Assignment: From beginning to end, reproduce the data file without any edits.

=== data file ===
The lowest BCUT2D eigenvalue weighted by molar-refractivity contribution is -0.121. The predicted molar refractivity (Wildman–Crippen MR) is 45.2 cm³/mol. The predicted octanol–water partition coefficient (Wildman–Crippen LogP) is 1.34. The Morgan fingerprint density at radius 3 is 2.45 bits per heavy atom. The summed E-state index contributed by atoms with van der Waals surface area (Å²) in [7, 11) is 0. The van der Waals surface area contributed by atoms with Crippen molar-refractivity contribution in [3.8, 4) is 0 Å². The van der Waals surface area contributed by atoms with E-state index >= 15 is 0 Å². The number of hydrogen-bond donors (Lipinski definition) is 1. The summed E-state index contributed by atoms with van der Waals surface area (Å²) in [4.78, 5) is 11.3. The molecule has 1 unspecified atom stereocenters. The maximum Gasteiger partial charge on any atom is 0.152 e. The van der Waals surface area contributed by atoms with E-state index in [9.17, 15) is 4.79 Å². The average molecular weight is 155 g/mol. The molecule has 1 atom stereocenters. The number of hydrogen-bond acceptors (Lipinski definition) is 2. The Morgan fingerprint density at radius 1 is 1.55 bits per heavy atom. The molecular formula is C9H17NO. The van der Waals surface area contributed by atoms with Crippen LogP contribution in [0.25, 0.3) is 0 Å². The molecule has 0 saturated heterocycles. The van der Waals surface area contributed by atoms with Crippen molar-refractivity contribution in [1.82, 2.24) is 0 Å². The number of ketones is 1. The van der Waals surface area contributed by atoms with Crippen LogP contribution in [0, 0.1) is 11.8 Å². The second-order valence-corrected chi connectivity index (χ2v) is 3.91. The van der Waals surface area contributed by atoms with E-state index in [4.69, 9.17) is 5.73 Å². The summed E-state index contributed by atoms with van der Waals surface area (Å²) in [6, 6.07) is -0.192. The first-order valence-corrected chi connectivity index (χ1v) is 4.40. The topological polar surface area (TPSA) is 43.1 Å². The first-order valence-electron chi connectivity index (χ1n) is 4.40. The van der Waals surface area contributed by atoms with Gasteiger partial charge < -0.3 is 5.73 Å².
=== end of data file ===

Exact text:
The lowest BCUT2D eigenvalue weighted by molar-refractivity contribution is -0.121. The predicted molar refractivity (Wildman–Crippen MR) is 45.2 cm³/mol. The predicted octanol–water partition coefficient (Wildman–Crippen LogP) is 1.34. The Morgan fingerprint density at radius 3 is 2.45 bits per heavy atom. The summed E-state index contributed by atoms with van der Waals surface area (Å²) in [7, 11) is 0. The van der Waals surface area contributed by atoms with Crippen molar-refractivity contribution in [3.8, 4) is 0 Å². The van der Waals surface area contributed by atoms with E-state index >= 15 is 0 Å². The number of hydrogen-bond donors (Lipinski definition) is 1. The summed E-state index contributed by atoms with van der Waals surface area (Å²) in [4.78, 5) is 11.3. The molecule has 1 unspecified atom stereocenters. The maximum Gasteiger partial charge on any atom is 0.152 e. The van der Waals surface area contributed by atoms with E-state index in [9.17, 15) is 4.79 Å². The average molecular weight is 155 g/mol. The molecule has 1 atom stereocenters. The number of hydrogen-bond acceptors (Lipinski definition) is 2. The Morgan fingerprint density at radius 1 is 1.55 bits per heavy atom. The molecular formula is C9H17NO. The van der Waals surface area contributed by atoms with Crippen LogP contribution in [0.25, 0.3) is 0 Å². The molecule has 0 saturated heterocycles. The van der Waals surface area contributed by atoms with Crippen molar-refractivity contribution in [1.82, 2.24) is 0 Å². The number of ketones is 1. The van der Waals surface area contributed by atoms with Crippen LogP contribution in [0, 0.1) is 11.8 Å². The second-order valence-corrected chi connectivity index (χ2v) is 3.91. The van der Waals surface area contributed by atoms with E-state index in [4.69, 9.17) is 5.73 Å². The summed E-state index contributed by atoms with van der Waals surface area (Å²) in [6, 6.07) is -0.192. The first-order valence-corrected chi connectivity index (χ1v) is 4.40. The topological polar surface area (TPSA) is 43.1 Å². The first-order valence-electron chi connectivity index (χ1n) is 4.40. The van der Waals surface area contributed by atoms with Gasteiger partial charge < -0.3 is 5.73 Å².